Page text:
According to Mr. Cheney, the office of the vice president is "not an entity within the Executive Branch." He said this to get out of having to comply with a presidential order (first signed by Bill Clinton in 1995 and later amended by George W. Bush) that established a uniform method of classified information security across the entire government. Basically, what Cheney didn't want was the National Archives having anything to do with how his particular office dealt with sensitive information.
Which branch of government does the VP's office belong to, then? God knows. It's not the Executive Branch, and since it's safe to assume that the national security directive probably also applies to the Legislative and Judicial branches, I'm thinking that in Cheney's mind, his office exists outside the U.S. Government... which actually makes sense, given the way he's behaved over the course of his political career.
The Vice President presides over the Senate. He casts the deciding vote in a 50-50 tie. He interprets Senate rules. He appoints Senators to various independent commissions.
The Vice President's only statutory duties outside the Senate are to serve on the National Security Council, sit on the Board of Regents of the Smithsonian, and name five cadets to the U.S. Military Academies. Any other function of the Vice President is strictly the choice of the President.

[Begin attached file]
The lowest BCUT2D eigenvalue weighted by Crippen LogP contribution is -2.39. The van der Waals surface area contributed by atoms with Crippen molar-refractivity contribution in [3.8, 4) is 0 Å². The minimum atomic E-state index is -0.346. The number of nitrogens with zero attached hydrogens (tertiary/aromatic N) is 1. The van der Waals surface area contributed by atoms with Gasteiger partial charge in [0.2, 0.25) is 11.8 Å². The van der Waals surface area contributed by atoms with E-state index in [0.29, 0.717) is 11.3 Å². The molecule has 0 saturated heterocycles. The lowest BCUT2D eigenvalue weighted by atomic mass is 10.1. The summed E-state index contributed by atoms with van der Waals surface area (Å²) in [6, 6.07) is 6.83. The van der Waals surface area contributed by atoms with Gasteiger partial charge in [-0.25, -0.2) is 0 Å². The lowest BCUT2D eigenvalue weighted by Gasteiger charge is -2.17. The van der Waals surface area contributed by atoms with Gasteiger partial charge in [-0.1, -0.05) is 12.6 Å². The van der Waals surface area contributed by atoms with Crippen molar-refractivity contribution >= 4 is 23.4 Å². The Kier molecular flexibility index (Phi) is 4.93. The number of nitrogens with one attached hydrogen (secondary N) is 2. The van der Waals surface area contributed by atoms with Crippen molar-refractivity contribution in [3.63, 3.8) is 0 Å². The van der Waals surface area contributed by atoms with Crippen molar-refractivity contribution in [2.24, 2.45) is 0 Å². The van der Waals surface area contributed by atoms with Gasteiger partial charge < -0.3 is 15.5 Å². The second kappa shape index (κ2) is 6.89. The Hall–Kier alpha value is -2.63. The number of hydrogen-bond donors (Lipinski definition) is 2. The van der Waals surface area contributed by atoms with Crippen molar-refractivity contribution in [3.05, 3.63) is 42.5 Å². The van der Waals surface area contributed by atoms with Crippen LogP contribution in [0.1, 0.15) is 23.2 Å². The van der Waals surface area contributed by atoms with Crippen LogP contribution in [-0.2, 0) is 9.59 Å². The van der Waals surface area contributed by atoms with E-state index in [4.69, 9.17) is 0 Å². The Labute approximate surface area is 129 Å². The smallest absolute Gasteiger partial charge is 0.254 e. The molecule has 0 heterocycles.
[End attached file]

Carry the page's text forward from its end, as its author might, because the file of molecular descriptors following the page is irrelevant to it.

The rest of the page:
He wants it both ways. He claims to be a member of the executive branch when he wants to invoke executive priviledge when Congress wants him to testify on a matter. But when there is are rules governing the executive branch, he claims that he's not part of that branch either.
He isn't elected so he can't be in the Senate. He only presides over it and casts the tie breaking vote (as said before). Meanwhile, he doesn't have any constitutional power in the executive branch. He is an appointee of the president and that is where he gets whatever power he might have. In my view, that puts him in the executive branch.
Lincoln sent his vp home. That is how important the vice presidency is. Only with Cheney has the VP become something of importance. In the past it has only been used as a diplomatic tool or for the VPs own little projects.
Only in Bush's gov't can the VP claim confidentiality on certain documents. What kind of shit is that?
Techinically you do cast separate votes for President and Vice President. It's just gotten so lately since the conventions are party based and nominees are selected by them they're usually of the same party.
So it is possible to have a president from one party and a vice president another, or a different one from the same party than intended after the coronation in the convention. It's all happened before.